The last years of the author's life were employed in constructing, from the materials here described, and others imparted with similar liberality, these Memoirs of the Pelham Administration.
He He did not, however, live to bestow upon them the final revision; and they were left, at his decease, to the judicious care of his brother, the Rev. George Coxe, under whose superintendence they were ultimately carried through the press. They have lately acquired a new title to attention, (if such a work needed any casual incident to enhance its value,) by the publication of Lord Orford's lively letters to Sir Horace Mann, where a great part of the small-talk embodied in Walpole's 'Memoires,' and of which Mr. Coxe's history is the best corrective, re-appears in a lighter and more attractive form.
The eleven years (from 1743 to 1754) of which, chiefly, the present volumes treat, are a period not fertile in remarkable occurrences, nor administering much gratification to national pride. An unsuccessful war, an inglorious though necessary peace, a rebellion, or rather invasion, which almost endangered the capital without awakening any powerful spirit of resistance in the country, intrigues and frequent disunion in the government at home, and a complex and inefl'ective course of foreign policy, form at the first view no attractive argument. Yet the era of the Peliiam administration presents much that deserves to be remembered. At no period were the strength and greatness of Englaud more vigorously striking root. Never was the tempestuous sea of parliament lulled into a profounder calm. If the time was unmarked by great events, it was not barren of distinguished men, although some were declining, or already sunk, from their former influence and renown, and some only rising to that eminence which they afterwards more conspicuously enjoyed. At the commencement of this period, Walpole had not ceased to mingle in political transactions; at its close the genius of Chatham was hastening to the ascendant. And if history is to be esteemed not merely as the occurrences are striking and uncommon, but as we are enabled to connect them with the motives and characters of men, this portion of the English annals, illustrated as it now is, can never justly be disregarded as insipid or uninstructive.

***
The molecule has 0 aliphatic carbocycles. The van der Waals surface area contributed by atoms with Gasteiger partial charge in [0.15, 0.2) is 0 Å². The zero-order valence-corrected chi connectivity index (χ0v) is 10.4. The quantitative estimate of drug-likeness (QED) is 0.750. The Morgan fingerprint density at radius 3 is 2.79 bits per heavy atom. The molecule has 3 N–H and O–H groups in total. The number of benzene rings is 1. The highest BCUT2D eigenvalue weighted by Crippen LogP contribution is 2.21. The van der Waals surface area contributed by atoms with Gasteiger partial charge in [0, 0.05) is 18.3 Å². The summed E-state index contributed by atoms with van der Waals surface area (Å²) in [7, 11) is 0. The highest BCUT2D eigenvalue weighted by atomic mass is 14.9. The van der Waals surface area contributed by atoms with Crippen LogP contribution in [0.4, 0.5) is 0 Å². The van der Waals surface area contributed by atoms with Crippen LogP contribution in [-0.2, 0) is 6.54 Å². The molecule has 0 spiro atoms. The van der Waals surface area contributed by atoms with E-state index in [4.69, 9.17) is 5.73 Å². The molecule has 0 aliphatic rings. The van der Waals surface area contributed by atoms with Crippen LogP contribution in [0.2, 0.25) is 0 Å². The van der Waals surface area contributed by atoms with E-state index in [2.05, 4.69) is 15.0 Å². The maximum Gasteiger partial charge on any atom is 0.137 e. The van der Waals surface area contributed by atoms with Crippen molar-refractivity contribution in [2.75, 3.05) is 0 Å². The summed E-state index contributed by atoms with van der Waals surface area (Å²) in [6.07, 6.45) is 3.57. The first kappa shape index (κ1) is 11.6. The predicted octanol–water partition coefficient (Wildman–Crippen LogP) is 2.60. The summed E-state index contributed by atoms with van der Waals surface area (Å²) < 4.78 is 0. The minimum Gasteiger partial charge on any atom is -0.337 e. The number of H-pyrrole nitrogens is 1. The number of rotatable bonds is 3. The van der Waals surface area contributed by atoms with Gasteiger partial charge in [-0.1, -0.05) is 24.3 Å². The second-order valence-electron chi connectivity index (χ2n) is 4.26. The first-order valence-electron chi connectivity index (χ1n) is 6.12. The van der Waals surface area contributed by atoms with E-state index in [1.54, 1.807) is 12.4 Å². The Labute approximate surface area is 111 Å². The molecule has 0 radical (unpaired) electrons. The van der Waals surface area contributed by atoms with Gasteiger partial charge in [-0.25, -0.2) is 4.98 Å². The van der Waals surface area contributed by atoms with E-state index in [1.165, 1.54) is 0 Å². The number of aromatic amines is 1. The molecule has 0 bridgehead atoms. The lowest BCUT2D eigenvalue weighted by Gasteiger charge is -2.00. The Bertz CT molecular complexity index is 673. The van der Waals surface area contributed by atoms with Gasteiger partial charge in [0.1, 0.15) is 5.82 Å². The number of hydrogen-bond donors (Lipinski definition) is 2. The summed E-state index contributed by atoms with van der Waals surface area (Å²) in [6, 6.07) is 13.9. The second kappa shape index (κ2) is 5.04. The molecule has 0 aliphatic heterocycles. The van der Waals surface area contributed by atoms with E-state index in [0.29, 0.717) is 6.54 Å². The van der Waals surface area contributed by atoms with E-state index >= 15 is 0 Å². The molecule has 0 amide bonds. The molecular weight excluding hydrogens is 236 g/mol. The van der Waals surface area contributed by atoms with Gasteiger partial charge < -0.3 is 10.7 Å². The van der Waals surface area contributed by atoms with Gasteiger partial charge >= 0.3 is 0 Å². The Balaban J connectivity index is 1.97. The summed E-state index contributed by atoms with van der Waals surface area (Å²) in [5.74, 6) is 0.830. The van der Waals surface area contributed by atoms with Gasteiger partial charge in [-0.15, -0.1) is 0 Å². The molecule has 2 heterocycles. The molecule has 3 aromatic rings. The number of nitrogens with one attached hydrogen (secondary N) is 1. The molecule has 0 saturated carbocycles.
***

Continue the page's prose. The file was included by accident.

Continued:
Mr. Pelham himself was one of the most blameless and useful statesmen who ever led the House of Commons. His plain strong talents and unambitious virtues were precisely those which England most needed in her government at the time when he became prime minister. To them, scarcely less than to the mighty energies of Pitt, may be ascribed the prdsperity and glory which attended the close of George II.'s reign. As a financier he has been considered little inferior to Walpole. No man was ever a more anxious steward of the public resources; and he was even thought, in some instances, to enforce economy to a degree
inconsistent inconsistent with real prudence. His policy, like Walpole's, was characterized by an extreme solicitude for peace: on this point also he was perhaps inclined to err, nimium premendo Uttus; and the sentiments which his natural caution and diffidence inspired were sometimes openly expressed with a candour not usual nor always commendable in a minister. A remarkable instance of this occurred in the debate on Lord Egmont's motion upon the article respecting Dunkirk, in the treaty of Aix-la-Chapelle, when Mr. Pelham unreservedly declared his opinion, that the country, burdened as it then was, could not singly withstand the House of Bourbon, and that no continental confederacy could be formed which would not be an incumbrance rather than an advantage. It is true he was at that time (1750) occupied with his project for reducing the interest of the national debt, (the great achievement of his administration,) and naturally dreaded, and opposed with zeal, the agitation of topics likely to disturb that calm in which alone his measures could be accomplished. But he had expressed the same melancholy sentiment in private during the negotiations for peace, with still greater earnestness :—
'We shall, I fear, be brought to a terrible dilemma,' he said in a letter to the Duke of Newcastle, ' but we have no choice. It is the work, or rather no work, of former years, that has brought us to this terrible situation. But what is worse, if anything can be so, than the situation itself, is to be in it and not to know it. Dear brother, we are conquered, we have little strength of our own, and less of other people's; you act with as great spirit and resolution as any man can do, but all that will not change the nature of things.'—Pelham Administration, vol. ii., p. 30.